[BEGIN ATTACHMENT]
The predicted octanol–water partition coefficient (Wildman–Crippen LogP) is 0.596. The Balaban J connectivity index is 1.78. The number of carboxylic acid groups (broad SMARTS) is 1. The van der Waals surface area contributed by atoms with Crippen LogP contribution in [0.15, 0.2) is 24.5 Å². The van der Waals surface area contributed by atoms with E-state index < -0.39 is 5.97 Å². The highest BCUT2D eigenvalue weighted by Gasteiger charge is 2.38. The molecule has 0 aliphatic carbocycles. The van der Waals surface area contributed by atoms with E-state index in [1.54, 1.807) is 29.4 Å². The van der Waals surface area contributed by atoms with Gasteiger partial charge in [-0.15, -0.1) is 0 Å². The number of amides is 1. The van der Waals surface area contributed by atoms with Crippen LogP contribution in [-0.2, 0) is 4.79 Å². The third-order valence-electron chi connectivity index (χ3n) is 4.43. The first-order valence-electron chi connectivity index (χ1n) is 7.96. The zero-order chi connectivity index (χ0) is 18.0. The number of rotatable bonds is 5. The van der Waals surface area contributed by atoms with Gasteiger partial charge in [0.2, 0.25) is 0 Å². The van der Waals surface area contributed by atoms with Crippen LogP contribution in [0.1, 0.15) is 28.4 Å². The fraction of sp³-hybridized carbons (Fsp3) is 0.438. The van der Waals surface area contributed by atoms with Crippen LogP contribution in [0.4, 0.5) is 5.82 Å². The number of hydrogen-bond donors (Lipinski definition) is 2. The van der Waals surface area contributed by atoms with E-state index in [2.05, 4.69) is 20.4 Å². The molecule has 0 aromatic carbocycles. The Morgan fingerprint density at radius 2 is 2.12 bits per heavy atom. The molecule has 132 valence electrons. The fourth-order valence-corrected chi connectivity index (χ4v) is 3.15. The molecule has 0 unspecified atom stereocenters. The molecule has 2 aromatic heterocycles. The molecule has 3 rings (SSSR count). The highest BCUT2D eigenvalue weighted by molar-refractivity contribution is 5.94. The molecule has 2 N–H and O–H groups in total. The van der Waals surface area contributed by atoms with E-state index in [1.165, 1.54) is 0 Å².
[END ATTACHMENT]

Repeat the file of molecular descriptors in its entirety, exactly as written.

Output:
The predicted octanol–water partition coefficient (Wildman–Crippen LogP) is 0.596. The Balaban J connectivity index is 1.78. The number of carboxylic acid groups (broad SMARTS) is 1. The van der Waals surface area contributed by atoms with Crippen LogP contribution in [0.15, 0.2) is 24.5 Å². The van der Waals surface area contributed by atoms with E-state index < -0.39 is 5.97 Å². The highest BCUT2D eigenvalue weighted by Gasteiger charge is 2.38. The molecule has 0 aliphatic carbocycles. The van der Waals surface area contributed by atoms with E-state index in [1.54, 1.807) is 29.4 Å². The van der Waals surface area contributed by atoms with Gasteiger partial charge in [-0.15, -0.1) is 0 Å². The number of amides is 1. The van der Waals surface area contributed by atoms with Crippen LogP contribution in [-0.2, 0) is 4.79 Å². The third-order valence-electron chi connectivity index (χ3n) is 4.43. The first-order valence-electron chi connectivity index (χ1n) is 7.96. The zero-order chi connectivity index (χ0) is 18.0. The number of rotatable bonds is 5. The van der Waals surface area contributed by atoms with Gasteiger partial charge in [0.2, 0.25) is 0 Å². The van der Waals surface area contributed by atoms with Crippen LogP contribution in [0.1, 0.15) is 28.4 Å². The fraction of sp³-hybridized carbons (Fsp3) is 0.438. The van der Waals surface area contributed by atoms with Crippen LogP contribution in [0.4, 0.5) is 5.82 Å². The number of hydrogen-bond donors (Lipinski definition) is 2. The van der Waals surface area contributed by atoms with E-state index in [2.05, 4.69) is 20.4 Å². The molecule has 0 aromatic carbocycles. The Morgan fingerprint density at radius 2 is 2.12 bits per heavy atom. The molecule has 132 valence electrons. The fourth-order valence-corrected chi connectivity index (χ4v) is 3.15. The molecule has 0 unspecified atom stereocenters. The molecule has 2 aromatic heterocycles. The molecule has 3 rings (SSSR count). The highest BCUT2D eigenvalue weighted by molar-refractivity contribution is 5.94. The molecule has 2 N–H and O–H groups in total. The van der Waals surface area contributed by atoms with E-state index in [1.165, 1.54) is 0 Å².